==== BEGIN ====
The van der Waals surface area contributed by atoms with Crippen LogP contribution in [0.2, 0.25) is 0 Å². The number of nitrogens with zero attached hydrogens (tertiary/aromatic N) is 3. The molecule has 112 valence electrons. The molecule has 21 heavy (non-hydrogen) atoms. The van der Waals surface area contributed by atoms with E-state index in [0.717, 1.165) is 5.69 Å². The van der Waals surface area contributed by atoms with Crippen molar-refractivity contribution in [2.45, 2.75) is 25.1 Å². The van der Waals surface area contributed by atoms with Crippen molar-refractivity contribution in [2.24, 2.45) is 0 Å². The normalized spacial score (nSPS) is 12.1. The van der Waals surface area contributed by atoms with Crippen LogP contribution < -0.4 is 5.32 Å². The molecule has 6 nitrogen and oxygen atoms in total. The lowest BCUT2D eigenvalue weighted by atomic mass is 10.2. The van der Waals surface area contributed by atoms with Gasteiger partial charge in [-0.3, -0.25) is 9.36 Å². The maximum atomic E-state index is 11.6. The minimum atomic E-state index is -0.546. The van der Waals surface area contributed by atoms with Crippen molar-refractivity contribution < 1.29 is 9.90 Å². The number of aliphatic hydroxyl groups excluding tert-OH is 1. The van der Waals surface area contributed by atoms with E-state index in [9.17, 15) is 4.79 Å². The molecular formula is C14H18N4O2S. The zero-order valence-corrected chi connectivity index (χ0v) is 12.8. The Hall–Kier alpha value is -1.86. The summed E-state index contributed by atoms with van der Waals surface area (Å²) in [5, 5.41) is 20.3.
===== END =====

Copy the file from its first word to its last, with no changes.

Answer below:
The van der Waals surface area contributed by atoms with Crippen LogP contribution in [0.2, 0.25) is 0 Å². The number of nitrogens with zero attached hydrogens (tertiary/aromatic N) is 3. The molecule has 112 valence electrons. The molecule has 21 heavy (non-hydrogen) atoms. The van der Waals surface area contributed by atoms with E-state index in [0.717, 1.165) is 5.69 Å². The van der Waals surface area contributed by atoms with Crippen molar-refractivity contribution in [2.45, 2.75) is 25.1 Å². The van der Waals surface area contributed by atoms with Crippen molar-refractivity contribution in [2.24, 2.45) is 0 Å². The normalized spacial score (nSPS) is 12.1. The van der Waals surface area contributed by atoms with Crippen LogP contribution < -0.4 is 5.32 Å². The molecule has 6 nitrogen and oxygen atoms in total. The lowest BCUT2D eigenvalue weighted by atomic mass is 10.2. The van der Waals surface area contributed by atoms with Gasteiger partial charge in [-0.3, -0.25) is 9.36 Å². The maximum atomic E-state index is 11.6. The minimum atomic E-state index is -0.546. The van der Waals surface area contributed by atoms with Crippen molar-refractivity contribution < 1.29 is 9.90 Å². The number of aliphatic hydroxyl groups excluding tert-OH is 1. The van der Waals surface area contributed by atoms with E-state index in [9.17, 15) is 4.79 Å². The molecular formula is C14H18N4O2S. The zero-order valence-corrected chi connectivity index (χ0v) is 12.8. The Hall–Kier alpha value is -1.86. The summed E-state index contributed by atoms with van der Waals surface area (Å²) in [5, 5.41) is 20.3.